There has been much chatter about kale. A form of cabbage with green or purple leaves, this nutritional powerhouse has much to boast about, and it makes no excuses. After a recent post incorporating kale into a smoothie, I decided to pay this leafy vegetable some overdue attention and dig deeper into its hidden secrets. And boy was I impressed! I’ve always heard about kale in many of my hours spent being hypnotized by Cooking Channel or Food Network, but never thought that kale would be available yet affordable in Jamaica. I was even more shocked when I found out that a friend of mine’s dad grew kale in his back yard in the country.
Also known as borecole, kale is available in curly, ornamental, or dinosaur varieties, and is hands down one of the healthiest vegetables on the planet. The beautiful leaves of the kale plant provide an earthy flavor and more nutritional value for fewer calories than almost any other food around.
Curly kale has ruffled leaves and a fibrous stalk and is usually deep green in color. It has a lively pungent flavor with delicious bitter peppery qualities.
Ornamental kale is a more recently cultivated species that is oftentimes referred to as salad savoy. Its leaves may either be green, white, or purple and its stalks coalesce to form a loosely knit head. Ornamental kale has a more mellow flavor and tender texture.
Dinosaur kale is the common name for the kale variety known as Lacinato or Tuscan kale. It features dark blue-green leaves that have an embossed texture. It has a slightly sweeter and more delicate taste than curly kale.
So, what really is all the hype about? Let’s see (adapted from MindBodyGreen.com)
1. Kale is low in calorie, high in fiber and has zero fat. One cup of kale has only 36 calories, 5 grams of fiber and 0 grams of fat. It is great for aiding in digestion and elimination with its great fiber content. It’s also filled with so many nutrients, vitamins, folate and magnesium as well as those listed below.
2. Kale is high in iron. Per calorie, kale has more iron than beef. Iron is essential for good health, such as the formation of hemoglobin and enzymes, transporting oxygen to various parts of the body, cell growth, proper liver function and more.
3. Kale is high in Vitamin K. Eating a diet high in Vitamin K can help protect against various cancers. It is also necessary for a wide variety of bodily functions including normal bone health and the prevention of blood clotting. Also increased levels of vitamin K can help people suffering from Alzheimer’s disease.
4. Kale is filled with powerful antioxidants. Antioxidants, such as carotenoids and flavonoids help protect against various cancers.
5. Kale is a great anti-inflammatory food. One cup of kale is filled with 10% of the RDA of omega-3 fatty acids, which help, fight against arthritis, asthma and autoimmune disorders.
6. Kale is great for cardiovascular support. Eating more kale can help lower cholesterol levels.
7. Kale is high in Vitamin A.Vitamin A is great for your vision, your skin as well as helping to prevent lung and oral cavity cancers.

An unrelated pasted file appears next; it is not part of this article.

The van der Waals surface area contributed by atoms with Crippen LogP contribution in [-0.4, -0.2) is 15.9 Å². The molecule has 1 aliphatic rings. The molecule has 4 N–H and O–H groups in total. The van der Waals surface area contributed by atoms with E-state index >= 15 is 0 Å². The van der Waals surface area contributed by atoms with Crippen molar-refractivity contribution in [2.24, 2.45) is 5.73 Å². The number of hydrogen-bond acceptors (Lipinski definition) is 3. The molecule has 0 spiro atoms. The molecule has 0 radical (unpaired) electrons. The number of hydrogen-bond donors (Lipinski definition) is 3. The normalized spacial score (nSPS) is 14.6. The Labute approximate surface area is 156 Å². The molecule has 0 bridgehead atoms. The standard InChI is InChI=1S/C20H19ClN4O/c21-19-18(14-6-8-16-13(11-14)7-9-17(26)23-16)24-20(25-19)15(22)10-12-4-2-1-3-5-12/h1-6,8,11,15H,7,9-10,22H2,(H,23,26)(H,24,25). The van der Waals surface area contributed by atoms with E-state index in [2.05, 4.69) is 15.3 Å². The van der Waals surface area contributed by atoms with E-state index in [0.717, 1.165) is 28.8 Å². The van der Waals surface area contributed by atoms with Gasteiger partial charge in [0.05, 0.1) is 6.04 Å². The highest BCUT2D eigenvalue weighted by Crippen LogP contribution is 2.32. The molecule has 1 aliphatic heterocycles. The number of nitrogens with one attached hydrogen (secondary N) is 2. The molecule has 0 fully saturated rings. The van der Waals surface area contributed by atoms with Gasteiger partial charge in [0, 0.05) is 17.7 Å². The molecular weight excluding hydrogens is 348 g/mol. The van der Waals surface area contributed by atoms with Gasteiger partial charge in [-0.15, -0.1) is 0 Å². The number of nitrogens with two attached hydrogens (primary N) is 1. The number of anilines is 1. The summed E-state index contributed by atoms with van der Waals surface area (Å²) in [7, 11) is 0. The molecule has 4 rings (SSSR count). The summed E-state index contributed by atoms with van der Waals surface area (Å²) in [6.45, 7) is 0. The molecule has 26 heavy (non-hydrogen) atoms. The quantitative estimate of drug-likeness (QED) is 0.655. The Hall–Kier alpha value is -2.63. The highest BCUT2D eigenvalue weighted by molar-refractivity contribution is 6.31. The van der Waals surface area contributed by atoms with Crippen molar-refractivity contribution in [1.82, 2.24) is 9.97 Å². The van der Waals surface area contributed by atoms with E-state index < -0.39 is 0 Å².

8. Kale is high in Vitamin C. This is very helpful for your immune system, your metabolism and your hydration.
9. Kale is high in calcium. Per calorie, kale has more calcium than milk, which aids in preventing bone loss, preventing osteoporosis and maintaining a healthy metabolism. Vitamin C is also helpful to maintain cartilage and joint flexibility
10. Kale is a great detox food. Kale is filled with fiber and sulfur, both great for detoxifying your body and keeping your liver healthy.
Look for kale with firm, deeply colored leaves and moist hardy stems. Kale should be displayed in a cool environment since warm temperatures will cause it to wilt and will negatively affect its flavor. The leaves should look fresh, be unwilted, and be free from signs of browning, yellowing, and small holes. Choose kale with smaller-sized leaves since these will be more tender and have a more mild flavor than those with larger leaves. Kale is available throughout the year, although it is more widely available, and at its peak, from the middle of winter through the beginning of spring.
To store, place kale in a plastic storage bag removing as much of the air from the bag as possible. Store in the refrigerator where it will keep for 5 days. The longer it is stored, the more bitter its flavor becomes. Do not wash kale before storing because exposure to water encourages spoilage.
Rinse kale leaves under cold running water. Chop leaf portion into ½” slices and the stems into ¼” lengths for quick and even cooking.
To get the most health benefits from kale, let sit for a minimum of 5 minutes before cooking. Sprinkling with lemon juice before letting them sit can further enhance its beneficial phytonutrient concentration.
NB: For maximum flavour and nutrition, kale is better steamed. Fill the bottom of a steamer pot with 2 inches of water. While waiting for the water to come to a rapid boil chop greens. Steam for 5 minutes and toss with your choice of dressing and optional ingredients.
I am excited to see what new recipe ideas I will come up with. I’ll be sure to post them so check back regularly. In the meanwhile, you can check here for some amazing recipes (images below) or scour the internet at your own will.